Next, return your axle by inserting it through the wheel mount. When done, retrace your steps and screw in the gearbox cover with your screwdriver.
Get your tires and fit them through your balanced axle. Secure your hubcaps on each wheel and confirm that your ride-on car is back to the state it was before.
5. Test It Out
Finally, test it out with the kids. Measure its performance when driving both faster and slower.
Upgrading a Power Wheels Gearbox
If you don’t want to go through the process of buying gearbox motors, another way of reaping the benefits of a new motor gearbox is by replacing the first gear. This is also more suitable as the 7R gearboxes are more durable than those you’ll get on the aftermarket.
Despite being the smallest, the first gear is also the most vulnerable, meaning it’s more likely to break or have issues. So it makes sense that it’s the main focus of our upgrade.
Aside from your power drill and screwdriver, you’ll also need a couple of hardened-steel first gears, a dry towel, and some grease. Once acquired, go through the following steps.
1. Remove Your Wheels
On a pavement, take your screwdriver, and pop open the axle cover. You’ll see a nut here.
Unscrew the retainer nut and take it out of the axle. You’ll loosen up your wheels and you can take them off.
2. Locate the Gearbox
This process is similar to Step 1 in the previous section. You’ll need to gain access to your gearbox motors by unscrewing the protective covering.
With your tires already out, the covering will be visible.
Remove the screws holding it in place and set it aside. Take out both your gearboxes and detach them from their respective motors by unscrewing the two screws holding the unit together.
3. Replace Your First Gear
With the gearboxes isolated from the two motors, we’ll need to open them up to access the gears. Remove the screws securing the gearbox cover and take it out.
The 7R gearboxes have multiple numbers on the casing. This differentiates them from the gearboxes in the older models as they had only one number stamped on the casing to indicate the motor pinion size.
Inside the gearboxes, you’ll see the internal gears attached to a steel shaft. The first gear is the smallest, so it’s easy to pick out.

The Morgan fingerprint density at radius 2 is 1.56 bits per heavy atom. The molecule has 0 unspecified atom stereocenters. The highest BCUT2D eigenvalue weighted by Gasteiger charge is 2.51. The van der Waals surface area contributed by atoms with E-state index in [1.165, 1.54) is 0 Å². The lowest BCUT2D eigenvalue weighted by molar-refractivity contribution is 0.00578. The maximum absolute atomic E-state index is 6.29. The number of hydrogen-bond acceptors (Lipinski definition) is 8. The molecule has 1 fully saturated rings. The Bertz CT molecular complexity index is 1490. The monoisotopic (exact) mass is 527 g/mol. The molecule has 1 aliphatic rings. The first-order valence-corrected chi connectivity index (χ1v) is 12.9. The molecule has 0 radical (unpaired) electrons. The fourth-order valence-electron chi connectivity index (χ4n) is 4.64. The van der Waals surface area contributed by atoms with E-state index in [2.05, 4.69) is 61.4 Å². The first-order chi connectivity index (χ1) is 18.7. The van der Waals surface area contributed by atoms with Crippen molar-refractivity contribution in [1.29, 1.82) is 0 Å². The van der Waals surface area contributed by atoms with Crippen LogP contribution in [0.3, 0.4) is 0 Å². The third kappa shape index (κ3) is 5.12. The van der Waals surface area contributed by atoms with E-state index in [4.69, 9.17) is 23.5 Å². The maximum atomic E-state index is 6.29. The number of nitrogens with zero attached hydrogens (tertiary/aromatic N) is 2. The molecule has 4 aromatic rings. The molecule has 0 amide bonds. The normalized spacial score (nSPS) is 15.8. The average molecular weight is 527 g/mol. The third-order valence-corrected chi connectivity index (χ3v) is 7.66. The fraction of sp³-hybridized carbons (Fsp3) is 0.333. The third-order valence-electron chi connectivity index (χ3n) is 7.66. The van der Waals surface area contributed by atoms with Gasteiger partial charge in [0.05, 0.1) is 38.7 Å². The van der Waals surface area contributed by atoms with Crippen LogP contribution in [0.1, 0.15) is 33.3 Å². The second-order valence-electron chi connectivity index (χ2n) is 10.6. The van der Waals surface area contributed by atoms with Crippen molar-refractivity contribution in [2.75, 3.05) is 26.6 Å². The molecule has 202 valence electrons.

Take the gears out of their mounting holes and with your dry towel, clean out any gunk in the interior of the gearbox motors. After doing so, go ahead and install the new hardened-steel gear for much-needed torque.
Return your gear posts to the shaft and grease them up to reduce friction. Return the gearbox cover and screw it on tight.
Do this for both gearboxes. After doing so, reattach the gearboxes to their respective motors and return them to their location.
Screw in the protective covering and get your tires.
4. Reinstall Your Tires
Return the tire to the axle and screw in the retainer nut. Fix in the tire on the
other side of the Power Wheels and reinstall your axle cap.
5. Test it Out
Finally, take your ride-on car out for a test drive.
Quick Tips on Power Wheels Gearboxes
If you are replacing your motor pinion gear for more power, make sure that the tooth count of the new pinions lines up with that of the old one.
You’re likely to use an aftermarket pinion for your gearbox motors. If so, make sure to match it with the middle number on the casing (if your casing number is 15-16-17, for example, your aftermarket pinion gear should match that of the middle number i.e., you’ll have to get a 16t motor pinion gear).
If you want to further reduce wear and tear after a gear upgrade, consider installing a brake-reduction module in your gearbox motors.
Don’t install rear rubber traction as it can overheat motors. This will cause more gear failure and upset the system as a whole.
Make sure that your kids drive the Power Wheels in the right conditions and at the right speed, according to the terrain. Spinning the vehicle on uneven terrain or a surface with sudden drops is almost always a bad idea if you want to avoid having broken gears every two months.
If you’ve recently gone through a battery upgrade, it’s best to set yourself up for a potential motor gearbox upgrade too. The process is a bit longer (due to having to deconstruct your Power Wheels), but it’s not as technical.
If you’re not used to this type of work, set aside a weekend afternoon to focus on the steps outlined above. It’s better to take it slow than to rush things and make a mistake.
If you do, it could be detrimental to the child riding the toy as the gears might break. Go through the process with caution, and ensure that the gearboxes are well secured before letting kids use the toy.
Upgraded gearboxes always result in a better, more powerful ride-on for the children to enjoy.